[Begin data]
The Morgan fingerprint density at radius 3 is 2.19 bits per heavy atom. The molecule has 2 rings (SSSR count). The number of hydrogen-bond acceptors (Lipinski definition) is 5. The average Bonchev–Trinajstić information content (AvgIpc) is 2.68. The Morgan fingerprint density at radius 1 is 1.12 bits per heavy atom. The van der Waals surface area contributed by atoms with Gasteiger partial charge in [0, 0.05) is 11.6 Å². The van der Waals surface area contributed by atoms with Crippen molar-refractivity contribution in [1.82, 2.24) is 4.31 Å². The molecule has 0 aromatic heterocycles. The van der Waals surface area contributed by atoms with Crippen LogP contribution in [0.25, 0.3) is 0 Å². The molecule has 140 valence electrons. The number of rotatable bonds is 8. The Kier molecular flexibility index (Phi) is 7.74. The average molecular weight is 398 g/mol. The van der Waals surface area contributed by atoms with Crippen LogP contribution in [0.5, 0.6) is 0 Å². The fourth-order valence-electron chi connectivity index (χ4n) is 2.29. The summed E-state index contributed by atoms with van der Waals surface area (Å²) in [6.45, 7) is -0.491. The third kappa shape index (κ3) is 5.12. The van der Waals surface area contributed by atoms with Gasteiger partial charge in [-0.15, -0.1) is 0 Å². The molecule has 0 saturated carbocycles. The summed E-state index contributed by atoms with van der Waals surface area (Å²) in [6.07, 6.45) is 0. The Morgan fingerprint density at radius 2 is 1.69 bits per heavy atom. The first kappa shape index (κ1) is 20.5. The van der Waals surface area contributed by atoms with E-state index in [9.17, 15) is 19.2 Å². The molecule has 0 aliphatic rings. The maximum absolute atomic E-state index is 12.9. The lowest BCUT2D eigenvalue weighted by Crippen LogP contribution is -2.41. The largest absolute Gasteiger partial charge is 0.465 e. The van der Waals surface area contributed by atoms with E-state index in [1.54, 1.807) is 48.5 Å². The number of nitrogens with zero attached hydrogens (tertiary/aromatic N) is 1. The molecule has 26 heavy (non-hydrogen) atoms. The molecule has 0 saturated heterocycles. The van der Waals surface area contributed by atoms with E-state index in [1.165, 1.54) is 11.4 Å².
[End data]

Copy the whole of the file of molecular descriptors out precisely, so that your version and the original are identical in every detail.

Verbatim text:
The Morgan fingerprint density at radius 3 is 2.19 bits per heavy atom. The molecule has 2 rings (SSSR count). The number of hydrogen-bond acceptors (Lipinski definition) is 5. The average Bonchev–Trinajstić information content (AvgIpc) is 2.68. The Morgan fingerprint density at radius 1 is 1.12 bits per heavy atom. The van der Waals surface area contributed by atoms with Gasteiger partial charge in [0, 0.05) is 11.6 Å². The van der Waals surface area contributed by atoms with Crippen molar-refractivity contribution in [1.82, 2.24) is 4.31 Å². The molecule has 0 aromatic heterocycles. The van der Waals surface area contributed by atoms with Crippen LogP contribution in [0.25, 0.3) is 0 Å². The molecule has 140 valence electrons. The number of rotatable bonds is 8. The Kier molecular flexibility index (Phi) is 7.74. The average molecular weight is 398 g/mol. The van der Waals surface area contributed by atoms with Crippen LogP contribution in [0.5, 0.6) is 0 Å². The fourth-order valence-electron chi connectivity index (χ4n) is 2.29. The summed E-state index contributed by atoms with van der Waals surface area (Å²) in [6.45, 7) is -0.491. The third kappa shape index (κ3) is 5.12. The van der Waals surface area contributed by atoms with Gasteiger partial charge in [-0.15, -0.1) is 0 Å². The molecule has 0 saturated carbocycles. The summed E-state index contributed by atoms with van der Waals surface area (Å²) in [6.07, 6.45) is 0. The Morgan fingerprint density at radius 2 is 1.69 bits per heavy atom. The first kappa shape index (κ1) is 20.5. The van der Waals surface area contributed by atoms with E-state index in [9.17, 15) is 19.2 Å². The molecule has 0 aliphatic rings. The maximum absolute atomic E-state index is 12.9. The lowest BCUT2D eigenvalue weighted by Crippen LogP contribution is -2.41. The largest absolute Gasteiger partial charge is 0.465 e. The van der Waals surface area contributed by atoms with E-state index in [1.54, 1.807) is 48.5 Å². The number of nitrogens with zero attached hydrogens (tertiary/aromatic N) is 1. The molecule has 26 heavy (non-hydrogen) atoms. The molecule has 0 saturated heterocycles. The van der Waals surface area contributed by atoms with E-state index in [1.165, 1.54) is 11.4 Å².